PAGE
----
More of the Music of The Doors
Reviews and Commentaries for The Doors’ Debut
Reviews and Commentaries for the Music of The Doors
What to listen for you ask? ENERGY and RAW POWER. Few audiophiles have any idea how well recorded this album is, simply because most pressings don’t do a very good job of encoding the life of the master tape onto the vinyl of the day, regardless of whether that day is in 1967 or 2017.
The first Doors album is without a doubt the punchiest, liveliest, most powerful recording in the entire Doors catalog.
Huh? I’m guessing this statement does not comport well with your own experience of the album, and there’s a good reason for that: not many copies of the album provide strong evidence for any of the above qualities.
Most pressings are opaque, flat, thin, veiled, compressed, lifeless and sound exactly the way so many old rock records sound: like some old rock record.
The Butterfly and Small Red E labels are so contemptibly thin and harsh they are not worth the vinyl they’re pressed on. You would be much better off with the DCC Gold CD than any of the reissue vinyl we’ve ever heard.
Good digital beats bad analog any day.
Botnick Knocks It Out of the Park
But this album is engineered by Bruce Botnick. The right pressings give you the kind of low-end punch and midrange presence you hear on Love’s first album (when you play the right gold label originals). Botnick engineered them both, and what’s even more amazing is that The Doors first is an even better recording than Love’s!
All tube from start to finish, the energy captured on these Hot Stampers has to be heard to be believed. Not to mention the fact that the live-in-the-studio musicians are swimming in natural ambience, with instruments leaking from one mic to another, and most of them bouncing back and forth off the studio walls to boot.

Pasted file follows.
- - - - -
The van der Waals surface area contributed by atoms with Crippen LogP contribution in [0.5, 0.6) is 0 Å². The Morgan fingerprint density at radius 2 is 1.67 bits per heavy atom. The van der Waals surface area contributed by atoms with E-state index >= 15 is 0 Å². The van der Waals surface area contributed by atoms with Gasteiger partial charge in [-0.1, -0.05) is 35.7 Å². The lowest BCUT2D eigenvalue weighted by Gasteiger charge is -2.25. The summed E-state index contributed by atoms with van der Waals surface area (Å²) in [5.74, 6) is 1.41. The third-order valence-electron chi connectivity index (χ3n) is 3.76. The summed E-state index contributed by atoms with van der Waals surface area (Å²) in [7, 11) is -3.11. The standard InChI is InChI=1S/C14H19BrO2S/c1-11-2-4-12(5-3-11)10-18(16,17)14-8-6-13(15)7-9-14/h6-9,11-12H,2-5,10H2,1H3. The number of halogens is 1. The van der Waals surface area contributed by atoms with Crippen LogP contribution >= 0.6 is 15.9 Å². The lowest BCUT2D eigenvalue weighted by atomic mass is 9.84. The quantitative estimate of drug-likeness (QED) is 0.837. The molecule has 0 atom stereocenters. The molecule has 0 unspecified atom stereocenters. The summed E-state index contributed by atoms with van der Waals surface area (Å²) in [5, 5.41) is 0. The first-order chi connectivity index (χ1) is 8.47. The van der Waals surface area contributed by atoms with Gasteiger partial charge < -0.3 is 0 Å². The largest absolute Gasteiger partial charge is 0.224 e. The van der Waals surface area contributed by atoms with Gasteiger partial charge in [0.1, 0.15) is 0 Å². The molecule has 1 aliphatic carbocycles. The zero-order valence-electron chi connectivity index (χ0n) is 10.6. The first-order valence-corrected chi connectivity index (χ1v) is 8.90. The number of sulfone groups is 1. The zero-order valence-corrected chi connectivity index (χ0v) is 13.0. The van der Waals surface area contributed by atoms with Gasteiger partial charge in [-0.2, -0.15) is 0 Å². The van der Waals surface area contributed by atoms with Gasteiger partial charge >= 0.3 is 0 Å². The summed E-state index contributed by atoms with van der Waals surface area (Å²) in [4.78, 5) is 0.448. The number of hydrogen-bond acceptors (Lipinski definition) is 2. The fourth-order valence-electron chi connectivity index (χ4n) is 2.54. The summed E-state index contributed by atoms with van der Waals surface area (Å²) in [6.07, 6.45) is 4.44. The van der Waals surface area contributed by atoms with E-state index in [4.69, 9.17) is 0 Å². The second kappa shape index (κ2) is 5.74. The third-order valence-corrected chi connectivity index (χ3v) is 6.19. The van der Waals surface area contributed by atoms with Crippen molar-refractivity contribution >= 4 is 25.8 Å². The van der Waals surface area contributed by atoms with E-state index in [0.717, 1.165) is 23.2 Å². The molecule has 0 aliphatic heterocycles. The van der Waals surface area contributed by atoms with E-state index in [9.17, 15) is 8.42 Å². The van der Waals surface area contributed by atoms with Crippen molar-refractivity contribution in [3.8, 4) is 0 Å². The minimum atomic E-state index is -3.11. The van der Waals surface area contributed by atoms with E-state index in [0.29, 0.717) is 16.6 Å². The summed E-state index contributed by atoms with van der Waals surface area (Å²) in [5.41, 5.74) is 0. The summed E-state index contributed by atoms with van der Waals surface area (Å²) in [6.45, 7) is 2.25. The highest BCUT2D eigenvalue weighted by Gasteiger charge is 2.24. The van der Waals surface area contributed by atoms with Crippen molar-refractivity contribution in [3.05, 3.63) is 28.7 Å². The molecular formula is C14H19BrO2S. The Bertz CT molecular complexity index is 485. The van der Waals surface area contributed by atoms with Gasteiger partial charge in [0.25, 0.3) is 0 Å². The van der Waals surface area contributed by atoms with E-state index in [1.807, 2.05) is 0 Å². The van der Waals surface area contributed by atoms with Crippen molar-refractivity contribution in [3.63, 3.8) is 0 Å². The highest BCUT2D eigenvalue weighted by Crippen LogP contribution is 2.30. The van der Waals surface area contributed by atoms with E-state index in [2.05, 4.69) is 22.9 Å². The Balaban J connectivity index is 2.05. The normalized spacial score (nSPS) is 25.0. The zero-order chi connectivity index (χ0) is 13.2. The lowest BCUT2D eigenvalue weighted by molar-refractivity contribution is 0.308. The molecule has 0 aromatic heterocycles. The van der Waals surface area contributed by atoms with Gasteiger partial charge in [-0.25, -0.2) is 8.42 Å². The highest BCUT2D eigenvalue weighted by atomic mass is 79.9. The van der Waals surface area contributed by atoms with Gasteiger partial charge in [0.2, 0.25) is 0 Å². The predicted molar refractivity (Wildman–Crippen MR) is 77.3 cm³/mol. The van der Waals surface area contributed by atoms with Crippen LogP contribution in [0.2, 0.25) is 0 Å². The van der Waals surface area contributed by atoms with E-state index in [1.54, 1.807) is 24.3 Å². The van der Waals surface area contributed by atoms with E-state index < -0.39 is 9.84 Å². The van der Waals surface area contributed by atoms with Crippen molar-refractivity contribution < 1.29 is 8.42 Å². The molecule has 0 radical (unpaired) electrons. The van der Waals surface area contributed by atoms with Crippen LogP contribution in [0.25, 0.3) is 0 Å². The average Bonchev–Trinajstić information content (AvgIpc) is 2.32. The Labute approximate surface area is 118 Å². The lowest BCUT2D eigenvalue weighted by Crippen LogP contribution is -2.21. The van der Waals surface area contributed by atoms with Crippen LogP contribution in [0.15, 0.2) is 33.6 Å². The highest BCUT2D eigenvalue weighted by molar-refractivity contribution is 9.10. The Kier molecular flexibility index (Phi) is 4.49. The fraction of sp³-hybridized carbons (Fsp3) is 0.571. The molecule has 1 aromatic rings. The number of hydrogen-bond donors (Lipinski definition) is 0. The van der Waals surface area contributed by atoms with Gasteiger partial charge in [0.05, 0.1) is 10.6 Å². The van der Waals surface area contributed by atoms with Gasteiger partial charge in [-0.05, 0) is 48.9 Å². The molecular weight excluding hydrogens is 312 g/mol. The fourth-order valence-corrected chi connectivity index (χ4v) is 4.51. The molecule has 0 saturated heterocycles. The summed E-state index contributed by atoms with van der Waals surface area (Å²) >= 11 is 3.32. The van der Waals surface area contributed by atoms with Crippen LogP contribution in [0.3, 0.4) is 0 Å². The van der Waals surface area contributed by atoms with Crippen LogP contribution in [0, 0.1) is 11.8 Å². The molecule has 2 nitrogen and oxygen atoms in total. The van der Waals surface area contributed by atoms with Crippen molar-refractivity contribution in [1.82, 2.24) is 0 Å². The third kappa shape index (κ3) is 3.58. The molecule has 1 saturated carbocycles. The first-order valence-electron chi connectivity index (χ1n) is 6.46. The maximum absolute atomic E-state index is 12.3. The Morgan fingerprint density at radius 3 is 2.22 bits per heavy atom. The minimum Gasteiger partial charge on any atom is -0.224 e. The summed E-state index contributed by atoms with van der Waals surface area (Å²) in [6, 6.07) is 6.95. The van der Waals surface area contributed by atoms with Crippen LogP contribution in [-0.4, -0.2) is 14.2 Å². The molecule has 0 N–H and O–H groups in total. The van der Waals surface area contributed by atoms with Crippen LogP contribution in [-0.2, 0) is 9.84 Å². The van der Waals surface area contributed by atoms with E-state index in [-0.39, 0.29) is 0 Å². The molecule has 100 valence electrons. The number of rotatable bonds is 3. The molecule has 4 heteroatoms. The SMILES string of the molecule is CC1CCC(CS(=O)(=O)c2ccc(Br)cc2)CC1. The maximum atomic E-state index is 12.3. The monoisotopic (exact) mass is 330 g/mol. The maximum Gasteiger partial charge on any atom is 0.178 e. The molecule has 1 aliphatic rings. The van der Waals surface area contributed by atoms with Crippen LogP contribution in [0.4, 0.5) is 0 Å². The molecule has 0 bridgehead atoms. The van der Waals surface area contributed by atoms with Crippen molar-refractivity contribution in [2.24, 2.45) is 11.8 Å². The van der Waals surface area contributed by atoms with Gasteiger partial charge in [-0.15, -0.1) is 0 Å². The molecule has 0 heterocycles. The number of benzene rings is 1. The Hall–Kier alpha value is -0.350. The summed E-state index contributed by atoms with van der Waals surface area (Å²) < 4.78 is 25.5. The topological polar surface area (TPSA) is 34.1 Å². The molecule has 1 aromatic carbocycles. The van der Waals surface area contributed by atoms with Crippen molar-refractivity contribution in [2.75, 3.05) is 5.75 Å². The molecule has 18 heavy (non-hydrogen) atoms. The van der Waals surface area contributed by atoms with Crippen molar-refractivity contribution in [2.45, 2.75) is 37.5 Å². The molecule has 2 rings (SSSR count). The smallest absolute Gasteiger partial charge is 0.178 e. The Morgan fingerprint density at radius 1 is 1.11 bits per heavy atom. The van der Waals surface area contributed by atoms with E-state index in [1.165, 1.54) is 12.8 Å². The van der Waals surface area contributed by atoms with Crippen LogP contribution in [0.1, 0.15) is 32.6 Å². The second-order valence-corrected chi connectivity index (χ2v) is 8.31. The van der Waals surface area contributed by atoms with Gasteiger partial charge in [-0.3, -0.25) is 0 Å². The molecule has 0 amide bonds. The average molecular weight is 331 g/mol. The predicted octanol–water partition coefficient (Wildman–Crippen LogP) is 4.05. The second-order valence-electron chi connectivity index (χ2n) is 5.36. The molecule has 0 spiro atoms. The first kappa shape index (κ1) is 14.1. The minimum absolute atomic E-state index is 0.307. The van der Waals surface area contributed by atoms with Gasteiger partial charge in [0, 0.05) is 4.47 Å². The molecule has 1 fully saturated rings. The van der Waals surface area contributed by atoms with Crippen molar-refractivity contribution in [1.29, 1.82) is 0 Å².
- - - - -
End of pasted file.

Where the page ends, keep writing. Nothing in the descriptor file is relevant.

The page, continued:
But the thing that caught us most by surprise is how much LIFE there is in the performances you can hear on the best of these Hot Stamper copies. Morrison pulled out all the stops for his vocals on songs like Backdoor Man and Break On Through; unless you have a very special pressing there is almost no chance you will ever hear him perform with this kind of raw power.
It’s nothing short of amazing to hear that first testosterone-fueled yell at the start of Backdoor Man on side two. It’s also the best sounding cut on the album. We were hard-pressed to think of any other rock album recorded in 1966 (released in ’67) that can compete with it, not for energy and live-in-your-listening-room presence anyway.
Rolling Stone Review
By Parke Puterbaugh
April 8, 2003
The Doors arrived in 1967, the same year as Sgt. Pepper’s Lonely Hearts Club Band; both were psychedelic touchstones and among the first major rock discs that truly stood as albums, rather than collections of songs. But whereas the Beatles took a basically sunny view of humanity, the Doors’ debut offered the dark side of the moon. Their sound was minor-keyed and subterranean, bluesy and spacey, and their subject matter — like that of many of rock’s great albums — was sex, death and getting high. On “End of the Night,” the band invited you to “take a journey to the bright midnight.”
The key to the band’s appeal was the tension between singer Jim Morrison’s Dionysian persona and the band’s crisp, melodic playing. Keyboardist Ray Manzarek and guitarist Robby Krieger’s extended solos on the album version of “Light My Fire” carried one to the brink of euphoria, while the eleven-minute epic “The End” journeyed to a harrowing psychological state. Scattered among these lengthier tracks are such nuggets as “Soul Kitchen” (“learn to forget”) and Morrison’s acid-drenched takes on the blues (“Back Door Man”) and Kurt Weill (“Alabama Song”). Though great albums followed, The Doors stands as the L.A. foursome’s most successful marriage of rock poetics with classically tempered hard rock — a stoned, immaculate classic.
Break on Through (To the Other Side)
The Crystal Ship
Twentieth Century Fox
Alabama Song (Whiskey Bar)
Light My Fire
Back Door Man
I Looked at You
End of the Night
Take It as It Comes